There are many ways virtual reality (VR) is redefining the way we live, interact, and do business. Gaming and entertainment might be the first industries that come to mind for those who have considered how VR is expanding into the mainstream, but the technology is gaining prowess through a number of other uses. For example, it is used in training for employees, from police officers to the military. It has been used in healthcare for training as well, but also in patient care, particularly for diagnosing brain injury. With VR’s entrance into the medical arena, one place it is truly making a difference is in the care of seniors.
What VR can do for seniors physically
The medical industry is using VR in many surprising ways and while it is mainly the interface between VR and the human brain that is allowing the technology to be of assistance to elderly people, there are physical aspects to VR that allow it to be of use to seniors as well.
One of the largest issues seniors face is injury from falls. It has been said to be the underlying cause of the most injury-related deaths in seniors. Around 10,000 seniors die from complications related to falling injury each year and nearly half of people over 65 years old will experience some injury from a falling incident. VR training has been created to help seniors with balance with the goal of lowering fall risk.
Virtual reality has also been an effective tool in therapy. Those who have gone through physical therapy know that the tedium of the exercises is more than just annoying, it can make it so you are tempted not to follow the prescribed regimen of movements. VR has created games that make therapy more exciting, giving people greater incentive to keep up with their exercises.
In addition, VR is being used to test for the physical symptoms that surround dementia and Alzheimer’s. By putting users through a series of tasks, scientists can assess and detect dementia symptoms early and allow for those that are at high risk to try to strategize ways to prepare for an eventual diagnosis.
VR for pain
For seniors who suffer from chronic or severe pain issues, VR has been used as a kind of analgesic. The technology creates an immersive digital world that can dampen external stimuli, including those that cause pain. Patients can be put into a relaxing atmosphere such as a simulation of a beach or mountain view. In trials, after being in a calming virtual world, patients reported a large drop in their pain scores when compared to patients that were given relaxation strategies outside of VR immersion. Other patients are given tasks that keep them from focusing on pain, like following directions or playing games. This has also been shown as effective for lowering pain levels.
Many patients may be able to use VR for pain management rather than turning to potentially harmful drugs. Because these drugs are comparatively much more expensive than VR therapy, it is a much better option financially as well.
VR for Memory
The issue of memory loss, particularly for those who suffer from dementia and Alzheimer’s disease as they age, is an acute one for seniors. In many cases VR technology has worked better than related therapies to recover memory. Studies have found that in some cases, interacting with an enhanced 360-degree video environment can stimulate memory more effectively than visiting an environment in the real world. The reason for this is yet to be fully explored, but it is likely that once this is clear, VR will be able to be used in an even more targeted way to connect with regaining memory.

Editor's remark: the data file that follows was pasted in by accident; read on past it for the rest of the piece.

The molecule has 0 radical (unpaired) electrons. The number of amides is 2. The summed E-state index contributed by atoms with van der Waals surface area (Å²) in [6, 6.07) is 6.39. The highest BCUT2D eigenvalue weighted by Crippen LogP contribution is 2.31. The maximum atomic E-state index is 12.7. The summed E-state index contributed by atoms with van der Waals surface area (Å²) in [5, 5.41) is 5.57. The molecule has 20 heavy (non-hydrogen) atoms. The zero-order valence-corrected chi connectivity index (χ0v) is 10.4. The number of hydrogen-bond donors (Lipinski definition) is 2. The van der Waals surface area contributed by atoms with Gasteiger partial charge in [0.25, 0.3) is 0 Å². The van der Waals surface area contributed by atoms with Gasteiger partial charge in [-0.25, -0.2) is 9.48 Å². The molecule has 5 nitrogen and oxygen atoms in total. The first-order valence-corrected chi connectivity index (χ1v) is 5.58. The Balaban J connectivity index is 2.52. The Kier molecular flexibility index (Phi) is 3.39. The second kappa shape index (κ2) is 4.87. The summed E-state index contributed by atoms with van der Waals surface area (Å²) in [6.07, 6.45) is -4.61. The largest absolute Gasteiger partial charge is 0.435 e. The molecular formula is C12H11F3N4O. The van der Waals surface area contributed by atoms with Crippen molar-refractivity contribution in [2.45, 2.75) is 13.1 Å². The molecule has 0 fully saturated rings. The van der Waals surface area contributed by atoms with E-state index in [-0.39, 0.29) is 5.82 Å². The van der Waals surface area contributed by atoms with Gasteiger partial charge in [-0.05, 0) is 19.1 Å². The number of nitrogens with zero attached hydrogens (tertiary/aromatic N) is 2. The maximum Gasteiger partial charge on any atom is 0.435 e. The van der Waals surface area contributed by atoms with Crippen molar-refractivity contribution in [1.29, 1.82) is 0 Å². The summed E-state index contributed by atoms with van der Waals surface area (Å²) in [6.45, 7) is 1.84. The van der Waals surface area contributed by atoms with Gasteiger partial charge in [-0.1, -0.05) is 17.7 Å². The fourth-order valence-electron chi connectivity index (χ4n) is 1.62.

Those that suffer from memory loss due to Alzheimer’s or dementia can easily become agitated and frustrated with their lack of understanding of their environment. Creating familiar virtual environments can greatly alleviate this condition. One program called Rendever, has been created specifically to put together landscapes that will be familiar to seniors. Rendever uses 360-degree views of patient’s previous homes or surroundings to soothe patients with memory loss. Another company, MyndVR uses VR to create interactive and engaging simulations to combat isolation for seniors. In one program, they evoked a ballroom with actors dressed in 50s clothes enjoying big band era tunes to give seniors a real glimpse into the past.
VR for Quality of Life
Seniors often suffer from feelings of loneliness and isolation. When it becomes difficult to travel physically they can find themselves cut off from the outside world. VR has been used to connect seniors to their families, even live events like reunions and weddings, to give them the feeling that they are actually there. Many once very active seniors feel frustrated that they are no longer able to do some things that they enjoyed previously like go to a concert or to a museum. VR recordings of concerts have been created that puts the participant in the perfect seat so that it is nearly indistinguishable from being at the event and VR museums tours are also becoming more prevalent. All this is to allow seniors (or anyone) with mobility issues the freedom to visit places virtually that they no longer may be able to physically. VR can recreate a trip to a far-flung destination like Paris or to an old familiar neighborhood.
Ultimately, while not everything is fully understood surrounding VR tech and its medical benefits, there has been enough study to show that it can be an excellent resource for assisting elderly people with many issues. From helping with memory, to connection, to relaxation, it is a technology that will clearly make further strides in what it can accomplish related to eldercare.